Lamb Shank Redemption
Hierarchies of Food, Economics of Tastes, Shopping by App, and Governor Cuomo's Lamb Shanks
Oh, to be 29 again. Here is Issue #29, which veers into a few heady subjects considering the main focus is a simple, delicious braised lamb shank recipe. Thanks for signing up, subscribing, humoring me, and for giving the gift of the independent food writing and delicious recipes to your friends. Enjoy. — Mitchell
I remember when lamb shanks were $0.99 apiece. Grocery stores, which still had butchers onsite back then, couldn’t give them away to the mostly middle-class, mostly Jewish shoppers in the Toronto neighborhood where I grew up. Racks and chops were all anyone wanted. (The situation was quite different in the large Italian grocery stores just one neighborhood over.) This was before interest in “peasant,” “comfort,” “ethnic,” and all the other problematically termed food trends had gained the attention of national food editors, and before off-cuts and out-of-mainstream ingredients commanded top dollar, pushing them beyond the reach of those who once relied on them for (delicious) sustenance.
I was already planning to write about lamb shanks for this week’s newsletter when I came across Ligaya Mishan’s article about this gastro-socio-economic phenomenon in the New York Times’s T Magazine. Mishan notes, “Deliciousness has never been a fixed quality, wholly measurable by sensors on the tongue; it’s an invocation and reflection of memory, history and prevailing hierarchies.” It’s the hierarchies that really get my goat, so to speak. (For an interesting article on the cultural resonances of lamb and goat, read this article @raykris1 pointed the Twittersphere to.)
Having shopped and cooked for decades now I’ve seen this same cycle play out time and again. In the Jewish butcher shop I worked at during high school, brisket was a bargain cut. Short ribs, which we called by their Yiddish name flanken, were even cheaper. Now demand for both is such that the price is high and they can be hard to find, especially for humanely raised meat. It turns out no matter the demand, an animal only has so much to give.
Don’t get me wrong, I’m in no way advocating for cheap meat. Quite the reverse. I think we all need to spend a lot more on better-raised protein, and the higher cost of humanely raising animals should be more evenly distributed across all of their parts. It would be great if we could figure out how to do that in such a way that didn’t put meat in the pots only of the rich. At the very least, we need to encourage more people to be mindful about the way we categorize and prioritize foods, cuisines, even whole cultures, and ultimately, of the power dynamics that are reflected by our consumption patterns and how they play out in the marketplace and beyond.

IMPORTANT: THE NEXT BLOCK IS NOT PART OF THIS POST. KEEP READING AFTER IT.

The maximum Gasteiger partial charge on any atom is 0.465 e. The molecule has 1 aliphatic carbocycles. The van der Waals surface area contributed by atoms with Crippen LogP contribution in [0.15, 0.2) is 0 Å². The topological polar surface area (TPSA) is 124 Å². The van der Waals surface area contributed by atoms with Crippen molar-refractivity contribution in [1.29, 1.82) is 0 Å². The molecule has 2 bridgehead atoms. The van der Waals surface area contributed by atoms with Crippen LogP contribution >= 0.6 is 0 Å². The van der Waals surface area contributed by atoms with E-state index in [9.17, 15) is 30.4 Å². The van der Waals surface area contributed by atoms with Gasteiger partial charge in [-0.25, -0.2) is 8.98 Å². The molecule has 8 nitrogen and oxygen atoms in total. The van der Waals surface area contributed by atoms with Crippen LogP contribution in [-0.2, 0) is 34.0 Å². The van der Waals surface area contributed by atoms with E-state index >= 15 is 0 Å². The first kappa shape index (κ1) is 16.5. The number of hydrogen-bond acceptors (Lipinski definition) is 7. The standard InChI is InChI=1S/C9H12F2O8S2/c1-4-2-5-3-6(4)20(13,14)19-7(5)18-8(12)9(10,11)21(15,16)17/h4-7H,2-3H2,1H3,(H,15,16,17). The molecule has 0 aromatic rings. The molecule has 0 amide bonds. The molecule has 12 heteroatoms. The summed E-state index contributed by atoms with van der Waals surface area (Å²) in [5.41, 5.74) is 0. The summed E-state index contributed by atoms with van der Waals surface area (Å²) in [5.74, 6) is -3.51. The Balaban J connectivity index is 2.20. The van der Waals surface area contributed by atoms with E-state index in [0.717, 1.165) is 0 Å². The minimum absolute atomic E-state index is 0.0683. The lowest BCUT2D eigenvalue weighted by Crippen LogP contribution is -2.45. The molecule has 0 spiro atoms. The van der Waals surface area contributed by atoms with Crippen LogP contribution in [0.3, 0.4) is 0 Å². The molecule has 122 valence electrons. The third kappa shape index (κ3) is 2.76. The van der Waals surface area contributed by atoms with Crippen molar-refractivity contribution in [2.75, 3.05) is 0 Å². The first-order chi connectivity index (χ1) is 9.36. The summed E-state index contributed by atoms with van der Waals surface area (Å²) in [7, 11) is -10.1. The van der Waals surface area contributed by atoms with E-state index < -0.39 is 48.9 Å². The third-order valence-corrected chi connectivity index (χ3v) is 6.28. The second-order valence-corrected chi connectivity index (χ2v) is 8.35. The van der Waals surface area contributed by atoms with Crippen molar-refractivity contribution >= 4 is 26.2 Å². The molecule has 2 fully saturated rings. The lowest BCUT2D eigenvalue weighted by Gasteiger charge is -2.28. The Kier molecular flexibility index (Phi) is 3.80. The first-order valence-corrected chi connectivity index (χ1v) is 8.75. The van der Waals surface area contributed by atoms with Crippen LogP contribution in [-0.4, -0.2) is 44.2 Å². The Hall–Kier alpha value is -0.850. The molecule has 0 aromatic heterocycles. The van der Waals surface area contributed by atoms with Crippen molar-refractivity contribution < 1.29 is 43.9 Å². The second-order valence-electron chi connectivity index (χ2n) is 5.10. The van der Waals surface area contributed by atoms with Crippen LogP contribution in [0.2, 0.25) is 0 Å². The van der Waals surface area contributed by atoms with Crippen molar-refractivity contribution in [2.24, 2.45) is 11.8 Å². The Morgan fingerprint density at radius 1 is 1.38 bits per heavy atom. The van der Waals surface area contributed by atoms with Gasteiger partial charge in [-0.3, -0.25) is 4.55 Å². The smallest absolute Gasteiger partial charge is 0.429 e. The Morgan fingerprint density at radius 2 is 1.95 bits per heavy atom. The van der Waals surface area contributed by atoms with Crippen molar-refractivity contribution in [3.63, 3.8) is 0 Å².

Lamb shanks and the marketplace have been on my mind because the other day I was trying out a new (to me) purchasing app, Mercato, that allows you to buy from purveyors in your neighborhood. I’ve used it three times and already the app and I have developed a complicated relationship.
Throughout the entire pandemic I had resisted using such shopping apps, looking forward to my lengthy strolls to favorite shops in Essex Market, Chinatown, along Bleecker Street, and through Murray Hill, which were all on my usual route. Food shopping was my only destination, essential as it was, and my pleasure. Not only did I not want to forgo the physical exercise by having something delivered, I wanted to be inspired to cook by what I saw. I wanted to see people interacting with food. I ordered local deliveries to the apartment so rarely during the pandemic that I hadn’t even realized delivery people were not allowed into our building until they were again. (Mail order was another story entirely.)